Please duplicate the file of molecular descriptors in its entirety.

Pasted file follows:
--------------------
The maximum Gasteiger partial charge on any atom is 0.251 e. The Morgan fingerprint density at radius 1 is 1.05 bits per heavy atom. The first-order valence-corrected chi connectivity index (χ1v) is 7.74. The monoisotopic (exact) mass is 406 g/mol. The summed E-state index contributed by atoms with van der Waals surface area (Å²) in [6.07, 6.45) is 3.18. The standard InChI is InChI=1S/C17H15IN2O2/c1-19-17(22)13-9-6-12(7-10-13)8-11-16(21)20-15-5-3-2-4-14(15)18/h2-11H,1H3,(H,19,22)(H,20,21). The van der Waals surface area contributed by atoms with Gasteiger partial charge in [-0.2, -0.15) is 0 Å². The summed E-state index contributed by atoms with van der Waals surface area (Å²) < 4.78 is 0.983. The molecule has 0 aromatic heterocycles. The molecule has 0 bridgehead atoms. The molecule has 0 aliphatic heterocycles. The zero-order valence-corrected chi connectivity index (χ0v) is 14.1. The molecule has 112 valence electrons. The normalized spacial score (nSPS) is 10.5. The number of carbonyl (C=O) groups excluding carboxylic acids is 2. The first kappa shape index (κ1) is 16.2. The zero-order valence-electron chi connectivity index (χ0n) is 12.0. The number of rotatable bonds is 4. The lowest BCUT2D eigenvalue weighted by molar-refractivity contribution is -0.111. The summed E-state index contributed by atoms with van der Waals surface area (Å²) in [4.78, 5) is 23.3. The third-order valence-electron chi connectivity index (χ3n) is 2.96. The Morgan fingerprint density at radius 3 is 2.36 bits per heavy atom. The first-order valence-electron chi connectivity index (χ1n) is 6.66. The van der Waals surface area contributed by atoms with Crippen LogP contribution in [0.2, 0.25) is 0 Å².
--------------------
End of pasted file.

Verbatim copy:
The maximum Gasteiger partial charge on any atom is 0.251 e. The Morgan fingerprint density at radius 1 is 1.05 bits per heavy atom. The first-order valence-corrected chi connectivity index (χ1v) is 7.74. The monoisotopic (exact) mass is 406 g/mol. The summed E-state index contributed by atoms with van der Waals surface area (Å²) in [6.07, 6.45) is 3.18. The standard InChI is InChI=1S/C17H15IN2O2/c1-19-17(22)13-9-6-12(7-10-13)8-11-16(21)20-15-5-3-2-4-14(15)18/h2-11H,1H3,(H,19,22)(H,20,21). The van der Waals surface area contributed by atoms with Gasteiger partial charge in [-0.2, -0.15) is 0 Å². The summed E-state index contributed by atoms with van der Waals surface area (Å²) < 4.78 is 0.983. The molecule has 0 aromatic heterocycles. The molecule has 0 bridgehead atoms. The molecule has 0 aliphatic heterocycles. The zero-order valence-corrected chi connectivity index (χ0v) is 14.1. The molecule has 112 valence electrons. The normalized spacial score (nSPS) is 10.5. The number of carbonyl (C=O) groups excluding carboxylic acids is 2. The first kappa shape index (κ1) is 16.2. The zero-order valence-electron chi connectivity index (χ0n) is 12.0. The number of rotatable bonds is 4. The lowest BCUT2D eigenvalue weighted by molar-refractivity contribution is -0.111. The summed E-state index contributed by atoms with van der Waals surface area (Å²) in [4.78, 5) is 23.3. The third-order valence-electron chi connectivity index (χ3n) is 2.96. The Morgan fingerprint density at radius 3 is 2.36 bits per heavy atom. The first-order valence-electron chi connectivity index (χ1n) is 6.66. The van der Waals surface area contributed by atoms with Crippen LogP contribution in [0.2, 0.25) is 0 Å².